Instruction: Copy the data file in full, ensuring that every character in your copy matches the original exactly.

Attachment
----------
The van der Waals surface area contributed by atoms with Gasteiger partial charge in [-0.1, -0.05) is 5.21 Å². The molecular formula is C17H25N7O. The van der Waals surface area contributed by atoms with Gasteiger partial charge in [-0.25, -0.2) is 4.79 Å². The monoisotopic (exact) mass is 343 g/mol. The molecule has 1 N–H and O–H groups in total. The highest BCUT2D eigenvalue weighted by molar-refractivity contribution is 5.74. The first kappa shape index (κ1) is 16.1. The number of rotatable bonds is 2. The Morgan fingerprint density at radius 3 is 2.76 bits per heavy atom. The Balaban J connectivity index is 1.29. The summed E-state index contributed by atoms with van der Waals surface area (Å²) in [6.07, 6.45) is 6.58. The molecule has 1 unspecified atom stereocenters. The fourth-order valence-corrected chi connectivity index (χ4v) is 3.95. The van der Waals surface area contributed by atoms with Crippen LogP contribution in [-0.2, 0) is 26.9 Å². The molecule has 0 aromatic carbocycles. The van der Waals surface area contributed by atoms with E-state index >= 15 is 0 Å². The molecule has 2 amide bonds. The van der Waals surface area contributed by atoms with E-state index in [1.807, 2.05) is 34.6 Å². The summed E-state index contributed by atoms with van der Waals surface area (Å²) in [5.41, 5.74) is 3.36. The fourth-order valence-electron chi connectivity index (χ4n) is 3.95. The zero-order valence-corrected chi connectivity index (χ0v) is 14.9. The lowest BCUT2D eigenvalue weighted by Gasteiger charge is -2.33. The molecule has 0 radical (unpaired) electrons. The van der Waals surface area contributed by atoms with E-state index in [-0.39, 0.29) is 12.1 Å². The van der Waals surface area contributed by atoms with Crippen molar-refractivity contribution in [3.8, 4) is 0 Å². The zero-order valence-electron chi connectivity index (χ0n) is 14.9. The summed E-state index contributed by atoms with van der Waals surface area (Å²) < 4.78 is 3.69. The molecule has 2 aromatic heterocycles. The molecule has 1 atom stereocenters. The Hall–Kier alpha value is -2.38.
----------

The van der Waals surface area contributed by atoms with Gasteiger partial charge in [-0.1, -0.05) is 5.21 Å². The molecular formula is C17H25N7O. The van der Waals surface area contributed by atoms with Gasteiger partial charge in [-0.25, -0.2) is 4.79 Å². The monoisotopic (exact) mass is 343 g/mol. The molecule has 1 N–H and O–H groups in total. The highest BCUT2D eigenvalue weighted by molar-refractivity contribution is 5.74. The first kappa shape index (κ1) is 16.1. The number of rotatable bonds is 2. The Morgan fingerprint density at radius 3 is 2.76 bits per heavy atom. The Balaban J connectivity index is 1.29. The summed E-state index contributed by atoms with van der Waals surface area (Å²) in [6.07, 6.45) is 6.58. The molecule has 1 unspecified atom stereocenters. The fourth-order valence-corrected chi connectivity index (χ4v) is 3.95. The van der Waals surface area contributed by atoms with Crippen LogP contribution in [-0.2, 0) is 26.9 Å². The molecule has 0 aromatic carbocycles. The van der Waals surface area contributed by atoms with E-state index >= 15 is 0 Å². The molecule has 2 amide bonds. The van der Waals surface area contributed by atoms with E-state index in [1.807, 2.05) is 34.6 Å². The summed E-state index contributed by atoms with van der Waals surface area (Å²) in [5.41, 5.74) is 3.36. The fourth-order valence-electron chi connectivity index (χ4n) is 3.95. The zero-order valence-corrected chi connectivity index (χ0v) is 14.9. The lowest BCUT2D eigenvalue weighted by Gasteiger charge is -2.33. The molecule has 0 radical (unpaired) electrons. The van der Waals surface area contributed by atoms with E-state index in [-0.39, 0.29) is 12.1 Å². The van der Waals surface area contributed by atoms with Crippen molar-refractivity contribution in [3.8, 4) is 0 Å². The zero-order valence-electron chi connectivity index (χ0n) is 14.9. The summed E-state index contributed by atoms with van der Waals surface area (Å²) < 4.78 is 3.69. The molecule has 2 aromatic heterocycles. The molecule has 1 atom stereocenters. The Hall–Kier alpha value is -2.38.